Where will our future growth come from? This question is on the minds of many leaders and leadership teams. The recent acceleration of change in technology and the evolution of business-to-consumer and business-to-business relationships has only added more depth to the question. It has become clear that many technology innovations grow the bottom line through gained efficiency, but may not add to top line growth. Moreover, selling more of the same services in the same way to the same markets likely won’t provide the same lift as in the past. Thus, most companies are left looking to other sources of organic growth and/or facing a merger and acquisition strategy.  

A big potential source of organic growth is offering new products and services. While leaders acknowledge this may be a critical need, given the changing environment, many are uncertain of the path to take to develop these offerings. One option is to acquire new products and services and develop the talent to lead them; however, there is another, often more powerful, option – creating new products and services from within by prioritizing and unleashing intrapreneurship. 

What is Intrapreneurship?

The term “intrapreneurship” was first introduced by Gifford Pinchot in 1978 and has since taken on various definitions. In its simplest form, an intrapreneur is defined as an employee who does for corporate innovation what an entrepreneur does for a start-up. Pinchot’s work also says it’s not just about “dreaming”; it’s about doing. It’s the difference between an invention and a revenue-generating product, which is the critical differentiating factor for true entrepreneurs or intrapreneurs. It’s important for intrapreneurs to be able to identify opportunities, but it’s also essential for them to be able to bring those opportunities to fruition, even if they fail along the way.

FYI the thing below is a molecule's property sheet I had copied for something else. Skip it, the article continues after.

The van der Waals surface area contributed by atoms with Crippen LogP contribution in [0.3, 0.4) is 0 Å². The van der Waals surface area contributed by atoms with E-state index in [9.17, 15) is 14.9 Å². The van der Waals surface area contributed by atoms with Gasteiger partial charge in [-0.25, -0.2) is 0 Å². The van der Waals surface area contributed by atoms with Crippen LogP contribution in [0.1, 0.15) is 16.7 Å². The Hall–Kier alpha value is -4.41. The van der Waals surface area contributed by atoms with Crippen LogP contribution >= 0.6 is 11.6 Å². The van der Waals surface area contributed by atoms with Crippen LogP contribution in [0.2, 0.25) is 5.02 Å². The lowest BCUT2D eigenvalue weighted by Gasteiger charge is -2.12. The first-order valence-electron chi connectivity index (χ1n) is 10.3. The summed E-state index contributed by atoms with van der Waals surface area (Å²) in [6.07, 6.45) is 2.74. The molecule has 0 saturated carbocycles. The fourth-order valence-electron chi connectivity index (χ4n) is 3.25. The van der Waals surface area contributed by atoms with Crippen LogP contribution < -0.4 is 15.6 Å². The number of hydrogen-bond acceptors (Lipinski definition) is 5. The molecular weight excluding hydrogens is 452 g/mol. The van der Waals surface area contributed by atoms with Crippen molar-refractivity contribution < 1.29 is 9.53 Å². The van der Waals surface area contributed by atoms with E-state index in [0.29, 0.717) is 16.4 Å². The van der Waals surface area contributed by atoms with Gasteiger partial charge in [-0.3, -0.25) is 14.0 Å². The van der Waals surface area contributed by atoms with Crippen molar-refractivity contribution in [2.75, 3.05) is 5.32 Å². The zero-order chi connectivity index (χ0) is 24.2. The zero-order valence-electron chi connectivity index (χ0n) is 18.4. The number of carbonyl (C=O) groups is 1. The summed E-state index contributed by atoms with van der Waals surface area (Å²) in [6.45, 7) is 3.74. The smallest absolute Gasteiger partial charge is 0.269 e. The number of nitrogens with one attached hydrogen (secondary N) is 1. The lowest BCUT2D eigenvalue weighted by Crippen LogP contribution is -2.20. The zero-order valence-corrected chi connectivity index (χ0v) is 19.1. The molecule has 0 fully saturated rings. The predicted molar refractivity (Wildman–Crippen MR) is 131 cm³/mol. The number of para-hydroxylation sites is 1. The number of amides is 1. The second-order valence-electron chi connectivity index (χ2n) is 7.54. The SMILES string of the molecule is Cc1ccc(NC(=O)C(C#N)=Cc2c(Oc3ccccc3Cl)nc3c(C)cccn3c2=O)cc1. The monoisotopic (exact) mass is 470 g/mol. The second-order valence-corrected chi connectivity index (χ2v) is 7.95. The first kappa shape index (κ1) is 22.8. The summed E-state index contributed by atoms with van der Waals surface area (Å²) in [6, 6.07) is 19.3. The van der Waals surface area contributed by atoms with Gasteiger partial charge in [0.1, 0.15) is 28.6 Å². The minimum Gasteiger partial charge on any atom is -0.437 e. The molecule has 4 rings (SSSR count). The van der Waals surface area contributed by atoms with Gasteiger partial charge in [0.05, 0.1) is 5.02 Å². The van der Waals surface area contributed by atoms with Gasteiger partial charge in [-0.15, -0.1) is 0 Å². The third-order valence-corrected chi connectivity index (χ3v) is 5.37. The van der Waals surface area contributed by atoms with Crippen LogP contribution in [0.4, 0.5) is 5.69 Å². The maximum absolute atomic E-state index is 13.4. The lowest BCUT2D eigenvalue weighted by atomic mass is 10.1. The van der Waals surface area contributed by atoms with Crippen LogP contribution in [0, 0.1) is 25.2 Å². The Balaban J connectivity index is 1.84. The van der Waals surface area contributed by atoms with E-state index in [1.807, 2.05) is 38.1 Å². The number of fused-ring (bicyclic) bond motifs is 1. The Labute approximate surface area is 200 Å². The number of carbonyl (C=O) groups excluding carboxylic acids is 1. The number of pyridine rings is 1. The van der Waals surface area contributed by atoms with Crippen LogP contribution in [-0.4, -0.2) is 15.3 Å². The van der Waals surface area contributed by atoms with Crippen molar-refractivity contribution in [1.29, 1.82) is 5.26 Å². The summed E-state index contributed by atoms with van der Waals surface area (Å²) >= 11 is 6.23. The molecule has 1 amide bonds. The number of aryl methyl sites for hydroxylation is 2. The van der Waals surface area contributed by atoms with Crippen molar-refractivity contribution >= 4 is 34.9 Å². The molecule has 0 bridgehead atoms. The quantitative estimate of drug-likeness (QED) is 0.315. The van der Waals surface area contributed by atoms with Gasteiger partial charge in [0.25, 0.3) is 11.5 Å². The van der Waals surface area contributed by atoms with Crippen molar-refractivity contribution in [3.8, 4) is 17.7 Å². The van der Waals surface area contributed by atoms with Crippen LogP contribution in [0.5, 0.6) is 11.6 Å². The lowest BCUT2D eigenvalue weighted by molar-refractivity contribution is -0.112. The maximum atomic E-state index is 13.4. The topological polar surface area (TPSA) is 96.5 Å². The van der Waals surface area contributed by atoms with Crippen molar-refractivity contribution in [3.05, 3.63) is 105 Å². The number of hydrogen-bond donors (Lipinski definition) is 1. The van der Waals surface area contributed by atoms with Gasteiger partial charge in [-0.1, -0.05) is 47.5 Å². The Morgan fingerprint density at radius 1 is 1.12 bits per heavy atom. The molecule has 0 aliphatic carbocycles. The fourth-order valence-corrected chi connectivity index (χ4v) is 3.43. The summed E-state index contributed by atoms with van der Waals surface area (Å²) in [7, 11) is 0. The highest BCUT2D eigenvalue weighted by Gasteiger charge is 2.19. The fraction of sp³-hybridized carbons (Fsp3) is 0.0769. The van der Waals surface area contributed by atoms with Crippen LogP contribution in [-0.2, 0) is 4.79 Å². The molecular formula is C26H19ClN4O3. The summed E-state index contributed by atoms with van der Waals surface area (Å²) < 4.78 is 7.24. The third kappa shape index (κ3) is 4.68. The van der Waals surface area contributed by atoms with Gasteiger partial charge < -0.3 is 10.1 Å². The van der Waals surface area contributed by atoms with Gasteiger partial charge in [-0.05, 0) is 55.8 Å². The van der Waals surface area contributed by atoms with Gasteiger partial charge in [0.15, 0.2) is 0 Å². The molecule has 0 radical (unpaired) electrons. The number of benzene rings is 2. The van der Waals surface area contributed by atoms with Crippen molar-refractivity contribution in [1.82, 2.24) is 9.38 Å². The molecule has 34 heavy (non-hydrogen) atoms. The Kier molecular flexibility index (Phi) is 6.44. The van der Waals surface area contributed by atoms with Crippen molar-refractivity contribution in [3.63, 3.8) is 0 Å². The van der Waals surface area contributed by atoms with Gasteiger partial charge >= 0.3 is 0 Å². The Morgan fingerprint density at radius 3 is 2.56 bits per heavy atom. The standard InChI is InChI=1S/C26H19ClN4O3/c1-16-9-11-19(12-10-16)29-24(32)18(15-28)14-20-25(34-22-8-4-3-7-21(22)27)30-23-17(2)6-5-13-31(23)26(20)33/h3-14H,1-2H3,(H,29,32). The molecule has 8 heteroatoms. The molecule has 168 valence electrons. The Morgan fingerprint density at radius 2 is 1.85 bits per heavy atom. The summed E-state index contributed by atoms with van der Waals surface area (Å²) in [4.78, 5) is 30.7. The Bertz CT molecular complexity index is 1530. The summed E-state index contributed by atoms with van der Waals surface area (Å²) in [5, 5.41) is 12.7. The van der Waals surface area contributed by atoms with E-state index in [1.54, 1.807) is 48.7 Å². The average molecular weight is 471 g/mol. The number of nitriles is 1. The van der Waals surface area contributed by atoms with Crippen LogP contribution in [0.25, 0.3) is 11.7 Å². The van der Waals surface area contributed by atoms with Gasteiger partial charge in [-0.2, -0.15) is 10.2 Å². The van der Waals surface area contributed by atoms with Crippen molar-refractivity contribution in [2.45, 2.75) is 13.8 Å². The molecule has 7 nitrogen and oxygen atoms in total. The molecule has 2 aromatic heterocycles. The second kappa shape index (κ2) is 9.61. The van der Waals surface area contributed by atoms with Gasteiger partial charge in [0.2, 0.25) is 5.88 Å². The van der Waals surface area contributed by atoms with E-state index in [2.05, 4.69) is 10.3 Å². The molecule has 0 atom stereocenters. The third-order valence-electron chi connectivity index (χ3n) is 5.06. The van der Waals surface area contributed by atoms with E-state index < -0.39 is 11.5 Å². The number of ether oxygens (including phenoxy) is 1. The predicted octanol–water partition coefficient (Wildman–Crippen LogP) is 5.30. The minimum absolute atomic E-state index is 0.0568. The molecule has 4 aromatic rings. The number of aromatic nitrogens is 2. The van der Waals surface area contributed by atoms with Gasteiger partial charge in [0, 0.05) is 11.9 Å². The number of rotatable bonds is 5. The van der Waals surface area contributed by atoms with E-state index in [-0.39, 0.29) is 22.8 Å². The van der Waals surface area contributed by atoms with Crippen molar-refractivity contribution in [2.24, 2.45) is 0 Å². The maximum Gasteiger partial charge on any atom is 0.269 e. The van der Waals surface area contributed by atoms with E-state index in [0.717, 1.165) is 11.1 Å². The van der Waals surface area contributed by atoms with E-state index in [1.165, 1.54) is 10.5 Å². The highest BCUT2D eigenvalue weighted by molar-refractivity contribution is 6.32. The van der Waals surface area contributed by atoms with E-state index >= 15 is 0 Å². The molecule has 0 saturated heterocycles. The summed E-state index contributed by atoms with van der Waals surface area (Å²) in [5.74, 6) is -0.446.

Every organization has some percentage of employees who fit these descriptions, and you’ve seen them in your own organization. They are the employees who think outside the box, are passionate about ideas, have an entrepreneurial spirit, take the initiative to explore or learn, see new opportunities or new needs, and (most importantly) are eager to take action. These team members are your intrapreneurs, and to drive organic growth, you must do one thing: empower them.  

Four Ways to Get Started

There are several aspects to empowering intrapreneurship, but here are four ways to start:

  1. Establish intrapreneurship as a company priority. 
    If organic growth is important to your organization, elevate the conversation around it. Talk about intrapreneurship and make it a known priority. Connect it to your mission and purpose, and discuss how it fits with your future vision. Ensure that leaders reinforce this message and are dedicated to nurturing entrepreneurial thinking and activity as an ongoing business imperative.
  2. Identify entrepreneurial talent and let it loose.
    The good news is you don’t have to hire entrepreneurial talent. You already have it. As noted above, every organization has employees who think entrepreneurially or have innate entrepreneurial talent. Growth-oriented companies look for that talent, recognize and develop it, and ensure that these individuals or teams are allowed to create and activate ideas. Said differently, leaders remove barriers or obstacles that get in the way.